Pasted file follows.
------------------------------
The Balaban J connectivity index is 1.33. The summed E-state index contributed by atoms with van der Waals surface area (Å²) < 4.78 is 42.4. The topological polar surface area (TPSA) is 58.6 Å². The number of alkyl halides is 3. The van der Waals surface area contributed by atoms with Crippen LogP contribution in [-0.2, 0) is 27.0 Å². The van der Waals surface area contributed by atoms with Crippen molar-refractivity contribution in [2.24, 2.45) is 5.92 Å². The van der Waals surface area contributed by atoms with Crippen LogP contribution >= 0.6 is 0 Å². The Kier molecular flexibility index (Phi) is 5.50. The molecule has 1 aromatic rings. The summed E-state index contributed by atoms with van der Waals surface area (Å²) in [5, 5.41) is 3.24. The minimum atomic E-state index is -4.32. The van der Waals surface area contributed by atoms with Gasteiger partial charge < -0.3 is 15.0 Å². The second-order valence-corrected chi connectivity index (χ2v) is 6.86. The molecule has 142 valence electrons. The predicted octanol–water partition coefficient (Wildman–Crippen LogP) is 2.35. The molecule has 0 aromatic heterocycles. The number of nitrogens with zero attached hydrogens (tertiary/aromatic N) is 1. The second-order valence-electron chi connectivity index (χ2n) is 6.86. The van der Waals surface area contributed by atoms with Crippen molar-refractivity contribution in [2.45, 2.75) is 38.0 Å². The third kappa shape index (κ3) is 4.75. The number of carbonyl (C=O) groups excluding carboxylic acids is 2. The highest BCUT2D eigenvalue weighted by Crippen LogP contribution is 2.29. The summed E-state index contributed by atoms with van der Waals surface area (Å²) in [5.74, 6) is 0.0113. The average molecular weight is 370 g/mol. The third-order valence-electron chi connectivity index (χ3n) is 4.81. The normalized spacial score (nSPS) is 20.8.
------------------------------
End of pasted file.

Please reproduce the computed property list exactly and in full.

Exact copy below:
The Balaban J connectivity index is 1.33. The summed E-state index contributed by atoms with van der Waals surface area (Å²) < 4.78 is 42.4. The topological polar surface area (TPSA) is 58.6 Å². The number of alkyl halides is 3. The van der Waals surface area contributed by atoms with Crippen LogP contribution in [-0.2, 0) is 27.0 Å². The van der Waals surface area contributed by atoms with Crippen molar-refractivity contribution in [2.24, 2.45) is 5.92 Å². The van der Waals surface area contributed by atoms with Crippen LogP contribution >= 0.6 is 0 Å². The Kier molecular flexibility index (Phi) is 5.50. The molecule has 1 aromatic rings. The summed E-state index contributed by atoms with van der Waals surface area (Å²) in [5, 5.41) is 3.24. The minimum atomic E-state index is -4.32. The van der Waals surface area contributed by atoms with Gasteiger partial charge < -0.3 is 15.0 Å². The second-order valence-corrected chi connectivity index (χ2v) is 6.86. The molecule has 142 valence electrons. The predicted octanol–water partition coefficient (Wildman–Crippen LogP) is 2.35. The molecule has 0 aromatic heterocycles. The number of nitrogens with zero attached hydrogens (tertiary/aromatic N) is 1. The second-order valence-electron chi connectivity index (χ2n) is 6.86. The van der Waals surface area contributed by atoms with Crippen molar-refractivity contribution in [2.45, 2.75) is 38.0 Å². The third kappa shape index (κ3) is 4.75. The number of carbonyl (C=O) groups excluding carboxylic acids is 2. The highest BCUT2D eigenvalue weighted by Crippen LogP contribution is 2.29. The summed E-state index contributed by atoms with van der Waals surface area (Å²) in [5.74, 6) is 0.0113. The average molecular weight is 370 g/mol. The third-order valence-electron chi connectivity index (χ3n) is 4.81. The normalized spacial score (nSPS) is 20.8.